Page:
A subsequent inquiry concluded, in the absence of other evidence, that the Harvard’s pilot, acting P/O Thomas Andrew Thorrat likely had been studying his map or filling out his logbook when he rammed the airliner. See Best In The West, pages 108-111. This semi-official history complained about "sensational" press reporting, but conceded Jan. 6, 1955 saw a "near-miss" between another Harvard and TCA North Star. Newspaper accounts of the 1954 crash noted a complaint by the head of the TCA pilots' union concerning RCAF aviators "buzzing" airliners. One result of the 1954 collision and the near-miss was the Department of Transport’s decision to move the "airway" along which airliners traveled well north of Moose Jaw, while RCAF training was focused south of the city. (http://groups.msn.com/cahsregina/19501959.msnw)
Moose Jaw Air Crash: On April 8, 1954, a Harvard RCAF trainer and a Trans-Canada North Star collided over the city of Moose Jaw, killing 36 passengers and one woman on the ground. The largest fragment of the airliner narrowly missed an elementary school. Bodies and debris littered the city's fair grounds and golf course. In the days following, there were charges and counter charges surrounding the RCAF's contention that the air above the city was theirs and the TCA's claim that the RCAF's aircraft routinely buzzed commercial flights. While the inquiry reached no solid conclusion, commercial flights above Moose Jaw were rerouted and the city's air space was deemed off limits to passenger aircraft. (http://www.partnersinmotion.com/partners/programs.html)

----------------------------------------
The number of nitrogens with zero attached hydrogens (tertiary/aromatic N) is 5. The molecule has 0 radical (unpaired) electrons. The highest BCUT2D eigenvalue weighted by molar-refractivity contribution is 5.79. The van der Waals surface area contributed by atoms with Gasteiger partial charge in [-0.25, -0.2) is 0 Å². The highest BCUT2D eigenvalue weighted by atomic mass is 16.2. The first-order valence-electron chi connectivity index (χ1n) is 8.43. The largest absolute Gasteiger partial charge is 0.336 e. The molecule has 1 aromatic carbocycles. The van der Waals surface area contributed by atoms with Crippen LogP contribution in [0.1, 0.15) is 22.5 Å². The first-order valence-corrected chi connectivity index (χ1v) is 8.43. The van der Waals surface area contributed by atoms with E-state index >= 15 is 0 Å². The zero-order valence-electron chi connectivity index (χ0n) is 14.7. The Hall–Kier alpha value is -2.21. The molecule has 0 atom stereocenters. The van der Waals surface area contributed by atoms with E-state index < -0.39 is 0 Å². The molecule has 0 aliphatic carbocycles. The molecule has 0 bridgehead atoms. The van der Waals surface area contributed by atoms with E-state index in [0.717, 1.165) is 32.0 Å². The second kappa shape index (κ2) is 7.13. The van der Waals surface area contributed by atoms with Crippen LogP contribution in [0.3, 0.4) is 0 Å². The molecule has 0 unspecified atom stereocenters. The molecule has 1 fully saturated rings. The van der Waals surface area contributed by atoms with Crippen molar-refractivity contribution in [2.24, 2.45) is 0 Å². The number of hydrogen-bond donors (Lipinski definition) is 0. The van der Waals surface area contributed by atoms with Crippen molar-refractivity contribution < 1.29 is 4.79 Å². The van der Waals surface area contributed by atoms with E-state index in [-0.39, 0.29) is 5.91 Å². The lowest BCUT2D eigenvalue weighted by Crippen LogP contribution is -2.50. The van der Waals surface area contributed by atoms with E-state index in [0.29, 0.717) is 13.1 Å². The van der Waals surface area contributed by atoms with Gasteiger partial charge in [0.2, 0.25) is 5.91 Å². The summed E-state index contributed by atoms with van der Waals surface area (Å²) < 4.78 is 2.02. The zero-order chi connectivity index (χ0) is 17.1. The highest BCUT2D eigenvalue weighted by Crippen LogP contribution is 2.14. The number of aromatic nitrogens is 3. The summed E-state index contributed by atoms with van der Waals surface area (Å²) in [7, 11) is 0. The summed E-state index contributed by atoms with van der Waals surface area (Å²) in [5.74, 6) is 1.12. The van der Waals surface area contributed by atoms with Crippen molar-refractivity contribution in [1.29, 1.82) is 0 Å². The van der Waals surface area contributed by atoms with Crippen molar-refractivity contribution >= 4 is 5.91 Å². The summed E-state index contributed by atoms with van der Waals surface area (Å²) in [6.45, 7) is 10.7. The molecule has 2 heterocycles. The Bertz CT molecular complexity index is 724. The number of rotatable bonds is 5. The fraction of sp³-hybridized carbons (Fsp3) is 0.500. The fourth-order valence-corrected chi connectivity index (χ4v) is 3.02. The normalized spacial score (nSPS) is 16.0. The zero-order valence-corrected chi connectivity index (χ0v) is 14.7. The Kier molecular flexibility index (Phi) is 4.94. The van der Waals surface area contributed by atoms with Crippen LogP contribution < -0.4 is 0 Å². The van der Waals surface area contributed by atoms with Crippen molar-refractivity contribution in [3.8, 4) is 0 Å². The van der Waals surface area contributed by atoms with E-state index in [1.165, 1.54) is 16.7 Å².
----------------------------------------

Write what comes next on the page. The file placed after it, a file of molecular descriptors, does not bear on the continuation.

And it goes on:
From another (technical) Web site: Airline: Trans Canada Airlines; Aircraft: Canadair C-4-1 Argonaut; Registration: CF-TFW; The aircraft collided with an RCAF Harvard Mark II at 6,000 feet. 33 aboard the Argonaut, and 2 aboard the Mark II (Harvard)were killed.